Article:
Coca-Cola’s recently named chief executive said excessive sugar “isn’t good for anyone” as the company released its annual report on its impact on the environment and consumers.
The Atlanta beverage giant has been facing slowing soft drink sales amid changing consumer tastes and efforts by cities and other governments to tax sodas to boost revenues and discourage consumption of sugary drinks.
Earlier this month, a penny-per-ounce beverage tax took effect in metro Chicago’s Cook County that will be collected on both sugar- and artificially-sweetened soft drinks.
The bulk of Coca-Cola’s 2016 Sustainability Report, released late last week, deals mostly with environmental and social issues, such as what portion of Coke’s cans and bottles were recycled (60 percent) and the company’s total charitable giving ($106 million.)
But in a letter accompanying the report, Coke CEO James Quincey talked mainly about the sugar issue.
“Concerns about obesity and health mean people now want more natural ingredients, drinks with more nutrition and benefits, and often less sugar,” said Quincey.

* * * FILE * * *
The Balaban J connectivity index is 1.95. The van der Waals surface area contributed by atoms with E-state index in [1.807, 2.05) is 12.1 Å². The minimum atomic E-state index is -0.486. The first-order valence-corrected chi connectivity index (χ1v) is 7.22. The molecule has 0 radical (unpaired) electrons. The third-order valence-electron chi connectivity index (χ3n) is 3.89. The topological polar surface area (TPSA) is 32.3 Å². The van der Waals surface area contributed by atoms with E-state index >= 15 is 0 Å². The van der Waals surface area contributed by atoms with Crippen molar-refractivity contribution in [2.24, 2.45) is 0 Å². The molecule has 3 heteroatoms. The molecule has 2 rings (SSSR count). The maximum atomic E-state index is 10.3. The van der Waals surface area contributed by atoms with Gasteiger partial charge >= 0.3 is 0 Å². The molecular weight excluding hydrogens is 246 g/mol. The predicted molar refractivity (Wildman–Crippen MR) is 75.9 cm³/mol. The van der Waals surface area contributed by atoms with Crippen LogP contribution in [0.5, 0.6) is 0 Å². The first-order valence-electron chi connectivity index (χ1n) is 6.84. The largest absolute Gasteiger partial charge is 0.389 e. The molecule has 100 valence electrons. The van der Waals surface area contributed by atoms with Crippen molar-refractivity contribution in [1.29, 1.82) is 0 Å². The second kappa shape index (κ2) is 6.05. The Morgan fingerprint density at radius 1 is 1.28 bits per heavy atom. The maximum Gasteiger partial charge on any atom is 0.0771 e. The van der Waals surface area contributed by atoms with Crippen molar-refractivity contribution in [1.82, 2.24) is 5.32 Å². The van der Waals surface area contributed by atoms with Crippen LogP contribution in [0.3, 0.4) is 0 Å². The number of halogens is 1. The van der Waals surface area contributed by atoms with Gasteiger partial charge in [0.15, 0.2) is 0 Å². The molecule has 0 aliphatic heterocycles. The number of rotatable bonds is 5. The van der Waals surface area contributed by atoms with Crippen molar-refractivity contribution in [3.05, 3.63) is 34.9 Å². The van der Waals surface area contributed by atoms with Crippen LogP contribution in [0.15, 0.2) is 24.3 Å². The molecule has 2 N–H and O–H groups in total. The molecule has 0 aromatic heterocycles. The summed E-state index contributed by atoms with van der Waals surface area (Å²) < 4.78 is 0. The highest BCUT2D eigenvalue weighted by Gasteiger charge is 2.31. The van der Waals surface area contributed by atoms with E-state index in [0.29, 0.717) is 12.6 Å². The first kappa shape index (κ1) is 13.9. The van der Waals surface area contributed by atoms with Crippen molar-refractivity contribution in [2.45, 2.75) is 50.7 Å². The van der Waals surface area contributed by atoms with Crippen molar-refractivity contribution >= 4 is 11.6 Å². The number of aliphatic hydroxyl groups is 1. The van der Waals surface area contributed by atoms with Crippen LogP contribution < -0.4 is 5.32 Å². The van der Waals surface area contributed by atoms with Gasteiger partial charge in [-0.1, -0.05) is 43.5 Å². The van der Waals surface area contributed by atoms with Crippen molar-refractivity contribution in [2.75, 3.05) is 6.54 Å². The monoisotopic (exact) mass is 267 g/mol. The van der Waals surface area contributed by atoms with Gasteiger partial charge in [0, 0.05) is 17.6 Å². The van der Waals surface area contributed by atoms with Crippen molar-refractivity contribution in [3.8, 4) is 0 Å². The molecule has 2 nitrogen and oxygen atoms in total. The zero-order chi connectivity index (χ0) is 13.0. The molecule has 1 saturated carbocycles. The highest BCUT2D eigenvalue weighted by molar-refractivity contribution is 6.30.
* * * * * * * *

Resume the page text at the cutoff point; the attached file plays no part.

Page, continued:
“We’re listening to consumers, and we agree with the World Health Organization that too much sugar isn’t good for anyone,” he said.
Coca-Cola has responded with smaller servings and re-formulated drinks with less sugar or no-sugar options, such as its Coca-Cola Zero Sugar brand, now being rolled out in the United States.
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AJC Business reporter Russell Grantham keeps you updated on the latest news about major companies, CEOs and public utilities in metro Atlanta and beyond. You'll find more on myAJC.com, including these stories:
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